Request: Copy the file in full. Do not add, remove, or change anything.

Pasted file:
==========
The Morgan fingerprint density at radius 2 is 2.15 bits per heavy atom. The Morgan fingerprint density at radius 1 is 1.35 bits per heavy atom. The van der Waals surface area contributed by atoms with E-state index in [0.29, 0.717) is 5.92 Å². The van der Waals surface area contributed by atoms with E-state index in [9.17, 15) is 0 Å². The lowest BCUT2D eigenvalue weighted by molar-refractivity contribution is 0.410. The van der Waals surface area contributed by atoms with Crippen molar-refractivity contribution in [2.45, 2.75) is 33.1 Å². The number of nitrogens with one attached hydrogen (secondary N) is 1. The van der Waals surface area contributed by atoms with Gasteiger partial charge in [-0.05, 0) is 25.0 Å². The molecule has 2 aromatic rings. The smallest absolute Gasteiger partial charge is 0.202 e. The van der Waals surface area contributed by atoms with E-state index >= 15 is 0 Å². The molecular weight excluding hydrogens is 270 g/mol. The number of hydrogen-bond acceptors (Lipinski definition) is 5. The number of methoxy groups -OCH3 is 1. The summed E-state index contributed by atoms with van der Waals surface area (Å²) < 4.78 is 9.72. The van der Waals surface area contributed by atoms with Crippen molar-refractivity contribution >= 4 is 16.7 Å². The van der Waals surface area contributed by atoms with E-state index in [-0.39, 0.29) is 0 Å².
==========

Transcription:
The Morgan fingerprint density at radius 2 is 2.15 bits per heavy atom. The Morgan fingerprint density at radius 1 is 1.35 bits per heavy atom. The van der Waals surface area contributed by atoms with E-state index in [0.29, 0.717) is 5.92 Å². The van der Waals surface area contributed by atoms with E-state index in [9.17, 15) is 0 Å². The lowest BCUT2D eigenvalue weighted by molar-refractivity contribution is 0.410. The van der Waals surface area contributed by atoms with Crippen molar-refractivity contribution in [2.45, 2.75) is 33.1 Å². The number of nitrogens with one attached hydrogen (secondary N) is 1. The van der Waals surface area contributed by atoms with Gasteiger partial charge in [-0.05, 0) is 25.0 Å². The molecule has 2 aromatic rings. The smallest absolute Gasteiger partial charge is 0.202 e. The van der Waals surface area contributed by atoms with E-state index >= 15 is 0 Å². The molecular weight excluding hydrogens is 270 g/mol. The number of hydrogen-bond acceptors (Lipinski definition) is 5. The number of methoxy groups -OCH3 is 1. The summed E-state index contributed by atoms with van der Waals surface area (Å²) < 4.78 is 9.72. The van der Waals surface area contributed by atoms with Crippen molar-refractivity contribution >= 4 is 16.7 Å². The van der Waals surface area contributed by atoms with E-state index in [-0.39, 0.29) is 0 Å².